Maricultured Corals

In 2010 we started working with coral farmers in Indonesia to enable us to set up the wholesale part of our business Reefworks-Trade. Over the last decade coral farming in the tropics has come on in leaps and bounds and the variety and quality of corals available just keeps getting better and better. Our partners only deal in sustainably farmed corals so whether you are purchasing one of our coral frags cultured here in the UK by us or maricultured colonies from one of the many retailers we supply throughout the UK you can be sure that the coral you are receiving has had no detrimental impact on natural reefs.
In 2010 Clayton, the owner of Reefworks made several trips to S.E. Sulawesi to help set up coral farming projects in the region. We will continue to make trips to the tropics to work closely with our partners, helping develop new coral farming techniques and selecting the most stunning corals for sustainable farming.
Here are some of the pictures of the early coral farm set up in S.E. Sulawesi with Clayton setting and tending new coral frags. Parent colonies are chosen and fragments taken and set on plugs which are mounted on platforms. These colonies are then tended regularly to keep them free of algae. Some of the initial frags taken are grown on into a larger stock of parent colonies to produce more frags in the future. This particular project also included the production of corals for coral reef restoration projects.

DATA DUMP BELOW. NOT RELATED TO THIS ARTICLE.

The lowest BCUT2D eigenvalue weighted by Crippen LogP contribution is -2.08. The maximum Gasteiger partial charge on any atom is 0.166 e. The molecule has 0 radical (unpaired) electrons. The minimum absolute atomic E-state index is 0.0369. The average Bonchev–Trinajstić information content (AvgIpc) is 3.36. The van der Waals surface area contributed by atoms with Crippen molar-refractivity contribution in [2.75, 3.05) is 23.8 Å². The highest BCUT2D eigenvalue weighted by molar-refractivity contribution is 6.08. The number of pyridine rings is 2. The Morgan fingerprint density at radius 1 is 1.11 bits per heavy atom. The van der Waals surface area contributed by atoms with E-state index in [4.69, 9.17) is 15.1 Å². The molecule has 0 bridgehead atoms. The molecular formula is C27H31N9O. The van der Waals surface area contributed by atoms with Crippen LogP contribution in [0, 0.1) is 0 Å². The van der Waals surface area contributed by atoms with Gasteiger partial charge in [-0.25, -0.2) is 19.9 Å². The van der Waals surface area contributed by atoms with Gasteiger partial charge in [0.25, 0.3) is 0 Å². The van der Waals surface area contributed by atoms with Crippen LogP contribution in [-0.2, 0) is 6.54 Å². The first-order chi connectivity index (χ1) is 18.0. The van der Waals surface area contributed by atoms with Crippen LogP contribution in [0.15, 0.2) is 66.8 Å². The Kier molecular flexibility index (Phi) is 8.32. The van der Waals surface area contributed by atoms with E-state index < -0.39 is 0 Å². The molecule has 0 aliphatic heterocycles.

Indonesia has a vast diversity of corals – the greatest in the world and we hope to be able to seek out new species of coral for farming that as yet, are not regularly seen for sale in the aquarium industry. Our partners around the world have been specifically chosen for the sustainable way the corals are farmed and their quality and colour. We work closely with them helping develop new species of coral to farm and ensuring that the stock that you receive is in a prime and healthy condition.

Coral cuttings are first taken and set into their mounts, in this photo you can see larger Acropora cuttings being set to grow out into larger colonies. After setting the corals are left to settle in raceways that have seawater pumped through them before returning them to platforms in the sea. 

The length of time that the corals are grown in the sea depends on the species, growth rates and the intended size of the corals for shipping. The depth that the platforms are set at is usually between 5m and 10m depth on the reef. However light intensities at these depths vary greatly due to changing weather and turbidity of the water. Under direct sunlight when the water is very clear the corals can receive as much as 1000 micro mols PAR, however on cloudy days or when the sea is turbid this can drop to as little as 100 mico mols. Two of the biggest problems with coral farming in the sea are nuisance algae and predatory fish, in particular Parrotfish. Various techniques  including removal of algae by hand, grazing invertebrates and netting is employed to help protect the corals.

Once the corals have reached the appropriate size for export they are removed from the growing platforms and prepped for shipping. In the photo below you can see one of the raceways used for preparing the corals.
The corals are placed in these raceways for a couple of days before shipping. During this time they are stripped of mucus to prevent them fouling the shipping bags and carefully checked over for health and parasites. Over the coming years we will be increasing the diversity of coral species that are being farmed and keep you posted on new projects that are developing.